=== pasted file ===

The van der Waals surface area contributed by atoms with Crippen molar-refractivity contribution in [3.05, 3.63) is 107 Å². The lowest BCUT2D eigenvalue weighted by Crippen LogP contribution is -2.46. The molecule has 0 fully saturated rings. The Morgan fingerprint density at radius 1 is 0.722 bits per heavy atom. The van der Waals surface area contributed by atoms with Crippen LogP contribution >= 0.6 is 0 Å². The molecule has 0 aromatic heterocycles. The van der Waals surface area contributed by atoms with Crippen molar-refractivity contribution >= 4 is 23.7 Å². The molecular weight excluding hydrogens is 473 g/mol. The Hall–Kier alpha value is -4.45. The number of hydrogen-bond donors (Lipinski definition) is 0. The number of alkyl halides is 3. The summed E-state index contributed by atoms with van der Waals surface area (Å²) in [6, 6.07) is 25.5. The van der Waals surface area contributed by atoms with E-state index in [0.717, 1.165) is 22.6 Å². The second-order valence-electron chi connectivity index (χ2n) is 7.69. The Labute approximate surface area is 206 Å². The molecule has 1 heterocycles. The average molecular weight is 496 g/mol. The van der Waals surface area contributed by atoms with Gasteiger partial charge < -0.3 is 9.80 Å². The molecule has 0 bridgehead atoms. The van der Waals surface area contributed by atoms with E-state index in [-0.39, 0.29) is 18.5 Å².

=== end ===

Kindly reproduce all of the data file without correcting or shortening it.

The van der Waals surface area contributed by atoms with Crippen molar-refractivity contribution in [3.05, 3.63) is 107 Å². The lowest BCUT2D eigenvalue weighted by Crippen LogP contribution is -2.46. The molecule has 0 fully saturated rings. The Morgan fingerprint density at radius 1 is 0.722 bits per heavy atom. The van der Waals surface area contributed by atoms with Crippen LogP contribution >= 0.6 is 0 Å². The molecule has 0 aromatic heterocycles. The van der Waals surface area contributed by atoms with Crippen molar-refractivity contribution >= 4 is 23.7 Å². The molecular weight excluding hydrogens is 473 g/mol. The Hall–Kier alpha value is -4.45. The number of hydrogen-bond donors (Lipinski definition) is 0. The number of alkyl halides is 3. The summed E-state index contributed by atoms with van der Waals surface area (Å²) in [6, 6.07) is 25.5. The van der Waals surface area contributed by atoms with E-state index in [0.717, 1.165) is 22.6 Å². The second-order valence-electron chi connectivity index (χ2n) is 7.69. The Labute approximate surface area is 206 Å². The molecule has 1 heterocycles. The average molecular weight is 496 g/mol. The van der Waals surface area contributed by atoms with Gasteiger partial charge < -0.3 is 9.80 Å². The molecule has 0 bridgehead atoms. The van der Waals surface area contributed by atoms with E-state index in [-0.39, 0.29) is 18.5 Å².